Gun Violence, African Ancestry, and Asthma: A Case-Control Study in Puerto Rican Children

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Exposure to gun violence and African ancestry have been separately associated with increased risk of asthma in Puerto Rican children.


The objective of this study was to examine whether African ancestry and gun violence interact on asthma and total IgE in school-aged Puerto Rican children.


This is a case-control study of 747 Puerto Rican children aged 9 to 14 years living in San Juan, Puerto Rico (n = 472), and Hartford, Connecticut (n = 275). Exposure to gun violence was defined as the child’s report of hearing gunshots more than once, and the percentage of African ancestry was estimated using genome-wide genotypic data. Asthma was defined as parental report of physician-diagnosed asthma and wheeze in the previous year. Serum total IgE (IU/mL) was measured in study participants. Multivariate logistic and linear regressions were used for the analysis of asthma and total IgE, respectively.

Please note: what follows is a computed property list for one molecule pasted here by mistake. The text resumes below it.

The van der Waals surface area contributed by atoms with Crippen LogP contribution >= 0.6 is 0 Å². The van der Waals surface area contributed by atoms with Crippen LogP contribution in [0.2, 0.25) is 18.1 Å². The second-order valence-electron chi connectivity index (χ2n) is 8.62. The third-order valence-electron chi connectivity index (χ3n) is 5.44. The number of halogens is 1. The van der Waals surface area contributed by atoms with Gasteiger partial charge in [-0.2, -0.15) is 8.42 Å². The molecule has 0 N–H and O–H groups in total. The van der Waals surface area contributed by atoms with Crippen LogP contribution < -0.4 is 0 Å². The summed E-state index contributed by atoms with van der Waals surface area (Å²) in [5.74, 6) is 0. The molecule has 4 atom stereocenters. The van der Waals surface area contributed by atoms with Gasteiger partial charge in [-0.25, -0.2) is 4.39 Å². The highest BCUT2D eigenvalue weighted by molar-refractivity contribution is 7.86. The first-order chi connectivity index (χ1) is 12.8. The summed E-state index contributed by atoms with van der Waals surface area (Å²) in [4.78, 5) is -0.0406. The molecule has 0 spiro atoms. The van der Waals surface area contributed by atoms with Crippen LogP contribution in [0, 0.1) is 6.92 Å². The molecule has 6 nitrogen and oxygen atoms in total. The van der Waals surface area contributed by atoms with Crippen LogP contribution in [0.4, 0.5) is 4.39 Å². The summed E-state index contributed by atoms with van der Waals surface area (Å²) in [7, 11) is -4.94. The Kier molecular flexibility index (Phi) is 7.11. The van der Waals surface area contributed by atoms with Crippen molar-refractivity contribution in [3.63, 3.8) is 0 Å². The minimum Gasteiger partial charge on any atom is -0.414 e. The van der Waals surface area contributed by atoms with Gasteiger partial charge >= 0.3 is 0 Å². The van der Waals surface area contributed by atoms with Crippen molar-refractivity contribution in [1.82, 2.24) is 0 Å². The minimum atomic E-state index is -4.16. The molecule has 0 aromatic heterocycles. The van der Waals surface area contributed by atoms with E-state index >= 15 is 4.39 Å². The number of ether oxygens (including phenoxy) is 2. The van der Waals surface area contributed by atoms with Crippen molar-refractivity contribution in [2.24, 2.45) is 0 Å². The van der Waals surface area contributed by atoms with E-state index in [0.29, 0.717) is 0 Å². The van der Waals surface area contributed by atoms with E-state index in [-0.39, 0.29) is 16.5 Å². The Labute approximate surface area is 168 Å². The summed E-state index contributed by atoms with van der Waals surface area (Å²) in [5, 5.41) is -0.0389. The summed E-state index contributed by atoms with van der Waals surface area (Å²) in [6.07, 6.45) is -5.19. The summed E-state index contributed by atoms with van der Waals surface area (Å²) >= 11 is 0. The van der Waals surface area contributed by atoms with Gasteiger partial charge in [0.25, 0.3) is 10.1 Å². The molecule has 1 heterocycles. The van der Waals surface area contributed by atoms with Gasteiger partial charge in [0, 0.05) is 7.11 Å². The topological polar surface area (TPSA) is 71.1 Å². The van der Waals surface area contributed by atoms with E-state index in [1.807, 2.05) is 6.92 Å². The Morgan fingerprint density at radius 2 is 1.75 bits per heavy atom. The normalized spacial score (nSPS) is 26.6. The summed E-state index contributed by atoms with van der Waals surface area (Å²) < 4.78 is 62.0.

In multivariate analyses, there was a significant interaction between exposure to gun violence and African ancestry on asthma (P = .001) and serum total IgE (P = .04). Among children exposed to gun violence, each quartile increase in the percentage of African ancestry was associated with approximately 45% higher odds of asthma (95% CI, 1.15-1.84; P = .002) and an approximately 19% increment in total IgE (95%, 0.60-40.65, P = .04). In contrast, there was no significant association between African ancestry and asthma or total IgE in children not exposed to gun violence.


Our results suggest that exposure to gun violence modifies the estimated effect of African ancestry on asthma and atopy in Puerto Rican children.

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